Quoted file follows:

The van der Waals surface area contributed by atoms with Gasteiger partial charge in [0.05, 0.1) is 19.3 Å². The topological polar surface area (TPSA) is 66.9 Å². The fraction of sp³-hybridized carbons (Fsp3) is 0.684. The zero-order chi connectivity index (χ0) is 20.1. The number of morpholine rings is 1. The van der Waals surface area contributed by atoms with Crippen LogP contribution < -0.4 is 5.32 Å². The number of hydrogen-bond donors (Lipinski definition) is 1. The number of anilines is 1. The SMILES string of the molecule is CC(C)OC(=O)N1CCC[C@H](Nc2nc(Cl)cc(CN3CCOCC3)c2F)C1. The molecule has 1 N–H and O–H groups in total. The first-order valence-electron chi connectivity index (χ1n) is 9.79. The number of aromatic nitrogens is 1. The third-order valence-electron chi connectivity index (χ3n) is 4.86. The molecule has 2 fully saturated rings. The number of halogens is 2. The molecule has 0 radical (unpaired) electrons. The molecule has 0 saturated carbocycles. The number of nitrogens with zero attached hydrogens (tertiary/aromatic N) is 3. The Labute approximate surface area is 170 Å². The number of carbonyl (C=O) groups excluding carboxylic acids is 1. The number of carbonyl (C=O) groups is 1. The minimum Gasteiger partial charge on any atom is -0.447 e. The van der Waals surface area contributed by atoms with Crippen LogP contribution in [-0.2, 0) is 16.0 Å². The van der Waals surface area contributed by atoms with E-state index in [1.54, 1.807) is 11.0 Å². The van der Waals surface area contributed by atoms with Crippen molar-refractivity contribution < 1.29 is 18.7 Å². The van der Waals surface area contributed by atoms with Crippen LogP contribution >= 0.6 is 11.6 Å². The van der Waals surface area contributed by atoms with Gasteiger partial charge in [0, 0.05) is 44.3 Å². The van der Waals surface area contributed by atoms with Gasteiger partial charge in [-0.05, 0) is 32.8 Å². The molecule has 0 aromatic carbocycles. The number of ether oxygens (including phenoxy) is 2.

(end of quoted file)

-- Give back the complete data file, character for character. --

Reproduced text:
The van der Waals surface area contributed by atoms with Gasteiger partial charge in [0.05, 0.1) is 19.3 Å². The topological polar surface area (TPSA) is 66.9 Å². The fraction of sp³-hybridized carbons (Fsp3) is 0.684. The zero-order chi connectivity index (χ0) is 20.1. The number of morpholine rings is 1. The van der Waals surface area contributed by atoms with Crippen LogP contribution < -0.4 is 5.32 Å². The number of hydrogen-bond donors (Lipinski definition) is 1. The number of anilines is 1. The SMILES string of the molecule is CC(C)OC(=O)N1CCC[C@H](Nc2nc(Cl)cc(CN3CCOCC3)c2F)C1. The molecule has 1 N–H and O–H groups in total. The first-order valence-electron chi connectivity index (χ1n) is 9.79. The number of aromatic nitrogens is 1. The third-order valence-electron chi connectivity index (χ3n) is 4.86. The molecule has 2 fully saturated rings. The number of halogens is 2. The molecule has 0 radical (unpaired) electrons. The molecule has 0 saturated carbocycles. The number of nitrogens with zero attached hydrogens (tertiary/aromatic N) is 3. The Labute approximate surface area is 170 Å². The number of carbonyl (C=O) groups excluding carboxylic acids is 1. The number of carbonyl (C=O) groups is 1. The minimum Gasteiger partial charge on any atom is -0.447 e. The van der Waals surface area contributed by atoms with Crippen LogP contribution in [-0.2, 0) is 16.0 Å². The van der Waals surface area contributed by atoms with E-state index in [1.54, 1.807) is 11.0 Å². The van der Waals surface area contributed by atoms with Crippen molar-refractivity contribution < 1.29 is 18.7 Å². The van der Waals surface area contributed by atoms with Crippen LogP contribution >= 0.6 is 11.6 Å². The van der Waals surface area contributed by atoms with Gasteiger partial charge in [0, 0.05) is 44.3 Å². The van der Waals surface area contributed by atoms with Gasteiger partial charge in [-0.05, 0) is 32.8 Å². The molecule has 0 aromatic carbocycles. The number of ether oxygens (including phenoxy) is 2.